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4 Small, Practical Changes to Find Relief From Depression

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The devastating nature of depression can be exhausting, debilitating, lonely and in some cases, life-threatening. If you’ve been struggling with depression for any length of time, your pain is worth taking seriously. You matter, and how you feel matters. However convinced you are of the contrary, you have worth, you are loved, you are not invisible and you are not damaged beyond repair. You aren’t alone, and you don’t need to carry this burden alone.

There is a way out of the dark, but it will not happen on its own. It is going to require some level of intentional action.

So, pause and hear me out for a moment.

Two things to know when you hear something like that:

First, I do not have answers for you, nor will I pretend to. Depression is an illness, likely born from multiple elements, and “treatment” looks different for everyone. There is no substitution for real, professional help, and there is no shame or weakness in seeking it. There are things you can do to help alleviate some of the weight on your own, though; my only intent is to share ideas with you, based on personal experience.

Second, the guilt that is associated with depression is not valid. It’s very likely you’ve received some level of insensitive advice in this regard. In opening up about my own struggle with depression, I’ve heard things like:

“Focus on positive thoughts.”

“You have to stop being so negative, nobody likes a downer.”

“You should be happy, some people have actual problems to worry about.”

“You need to be more grateful. Appreciate what you have and stop creating problems that don’t exist.”

Here’s my stance on all that:

People can only provide a specific capacity of understanding, based on their own personal experience. Loved ones are, more often than not, well-intentioned, and trying to help. That doesn’t give them any sort of credential to guilt or shame you, though. Please, seriously consider who you open up to. If the counsel of a friend or family member comes from a place of love and concern, is devoid of judgment and suggests healthy, reasonable steps for getting help, consider taking their response to heart.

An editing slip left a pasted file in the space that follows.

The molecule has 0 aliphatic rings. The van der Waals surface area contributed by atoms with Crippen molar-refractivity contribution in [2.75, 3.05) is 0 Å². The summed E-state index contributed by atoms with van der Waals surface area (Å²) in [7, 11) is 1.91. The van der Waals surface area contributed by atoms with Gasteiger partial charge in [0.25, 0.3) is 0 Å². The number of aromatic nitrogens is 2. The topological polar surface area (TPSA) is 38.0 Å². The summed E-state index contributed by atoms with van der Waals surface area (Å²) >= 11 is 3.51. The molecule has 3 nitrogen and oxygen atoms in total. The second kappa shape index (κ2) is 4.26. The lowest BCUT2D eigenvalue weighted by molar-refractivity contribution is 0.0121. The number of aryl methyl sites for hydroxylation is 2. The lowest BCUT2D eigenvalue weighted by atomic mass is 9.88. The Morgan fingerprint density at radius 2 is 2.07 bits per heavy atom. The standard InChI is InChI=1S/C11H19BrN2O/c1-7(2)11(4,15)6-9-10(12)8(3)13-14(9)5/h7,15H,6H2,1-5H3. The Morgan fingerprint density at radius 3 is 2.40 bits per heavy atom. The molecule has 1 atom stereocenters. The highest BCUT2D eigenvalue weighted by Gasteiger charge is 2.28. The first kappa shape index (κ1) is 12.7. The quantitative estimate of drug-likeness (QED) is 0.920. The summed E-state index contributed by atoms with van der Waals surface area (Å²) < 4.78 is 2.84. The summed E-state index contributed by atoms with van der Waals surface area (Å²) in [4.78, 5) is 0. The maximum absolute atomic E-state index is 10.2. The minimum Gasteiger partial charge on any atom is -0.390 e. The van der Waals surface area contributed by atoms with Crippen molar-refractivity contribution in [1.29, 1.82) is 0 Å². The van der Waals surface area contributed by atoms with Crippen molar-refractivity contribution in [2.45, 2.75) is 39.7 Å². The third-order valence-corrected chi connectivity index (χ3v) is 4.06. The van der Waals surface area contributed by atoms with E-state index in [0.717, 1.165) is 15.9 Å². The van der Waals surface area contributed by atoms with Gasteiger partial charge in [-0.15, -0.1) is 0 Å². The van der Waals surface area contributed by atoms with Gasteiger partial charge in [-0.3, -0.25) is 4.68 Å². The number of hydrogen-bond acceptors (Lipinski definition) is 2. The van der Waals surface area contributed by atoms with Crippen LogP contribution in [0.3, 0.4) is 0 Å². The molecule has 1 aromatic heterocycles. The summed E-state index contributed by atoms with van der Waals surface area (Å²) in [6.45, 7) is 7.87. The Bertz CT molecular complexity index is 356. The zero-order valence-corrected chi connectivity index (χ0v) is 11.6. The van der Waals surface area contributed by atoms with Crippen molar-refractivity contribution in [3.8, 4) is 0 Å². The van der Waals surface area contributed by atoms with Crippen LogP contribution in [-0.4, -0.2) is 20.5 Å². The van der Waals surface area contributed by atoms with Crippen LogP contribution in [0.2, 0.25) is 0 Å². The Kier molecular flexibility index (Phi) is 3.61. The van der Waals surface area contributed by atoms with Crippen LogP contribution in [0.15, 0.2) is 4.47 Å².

I’ve been in your shoes. I still find myself there at times! I know when depression takes over, it is overwhelming, disheartening and frustrating. I am not here to shame you into pointless practices or offer glib advice.

There are some common features of depression that show up across the board. Of those, there are specific areas I’ve found most influential on my own well-being. Making small, simple changes (and being consistent with those changes) has drastically improved my quality of life. In fact, when I find myself slipping back into depression, it is often because I’ve stopped being consistent in one or more of these areas.

Again, this is not to say depression is simply caused by a lack of sleep or chronic stress, or that addressing such things will be a cure. Addressing these areas can help, though, and my hope is you might experience some relief.

1. Sleep.

Whether it’s too much, not well or not enough, the quality of your rest will impact concentration, attentiveness, productivity and emotional regulation, just to name a few. Please, if nothing else, protect this area of your life. Make a concerted effort to assess the quality of your sleep.

  • Consider your routine; what brings you peace, or makes you comfortable? Can you implement those things regularly as you wind down?
  • Get outside as much as possible throughout the day. It doesn’t have to be labor intensive by any means, but get yourself some natural light.
  • Set boundaries on the purpose of your bedroom. Try to avoid working, completing homework or otherwise engaging in anything business related in the space you’ve designated for rest.